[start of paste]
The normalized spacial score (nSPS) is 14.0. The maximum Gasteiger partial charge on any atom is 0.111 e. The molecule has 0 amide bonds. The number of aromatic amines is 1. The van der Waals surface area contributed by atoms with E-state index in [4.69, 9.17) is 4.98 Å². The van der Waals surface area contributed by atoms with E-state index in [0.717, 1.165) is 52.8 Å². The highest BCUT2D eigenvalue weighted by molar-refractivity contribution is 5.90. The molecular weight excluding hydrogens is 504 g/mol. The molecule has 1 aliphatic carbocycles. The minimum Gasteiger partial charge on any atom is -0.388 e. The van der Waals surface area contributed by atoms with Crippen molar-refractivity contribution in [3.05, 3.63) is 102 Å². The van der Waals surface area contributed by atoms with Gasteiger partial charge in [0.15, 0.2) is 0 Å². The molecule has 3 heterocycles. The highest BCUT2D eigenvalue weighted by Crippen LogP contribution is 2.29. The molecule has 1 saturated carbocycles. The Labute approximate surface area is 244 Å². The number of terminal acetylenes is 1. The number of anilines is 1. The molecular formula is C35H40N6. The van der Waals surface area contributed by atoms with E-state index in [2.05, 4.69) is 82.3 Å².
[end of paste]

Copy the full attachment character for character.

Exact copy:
The normalized spacial score (nSPS) is 14.0. The maximum Gasteiger partial charge on any atom is 0.111 e. The molecule has 0 amide bonds. The number of aromatic amines is 1. The van der Waals surface area contributed by atoms with E-state index in [4.69, 9.17) is 4.98 Å². The van der Waals surface area contributed by atoms with E-state index in [0.717, 1.165) is 52.8 Å². The highest BCUT2D eigenvalue weighted by molar-refractivity contribution is 5.90. The molecular weight excluding hydrogens is 504 g/mol. The molecule has 1 aliphatic carbocycles. The minimum Gasteiger partial charge on any atom is -0.388 e. The van der Waals surface area contributed by atoms with Crippen molar-refractivity contribution in [3.05, 3.63) is 102 Å². The van der Waals surface area contributed by atoms with Gasteiger partial charge in [0.15, 0.2) is 0 Å². The molecule has 3 heterocycles. The highest BCUT2D eigenvalue weighted by Crippen LogP contribution is 2.29. The molecule has 1 saturated carbocycles. The Labute approximate surface area is 244 Å². The number of terminal acetylenes is 1. The number of anilines is 1. The molecular formula is C35H40N6. The van der Waals surface area contributed by atoms with E-state index in [2.05, 4.69) is 82.3 Å².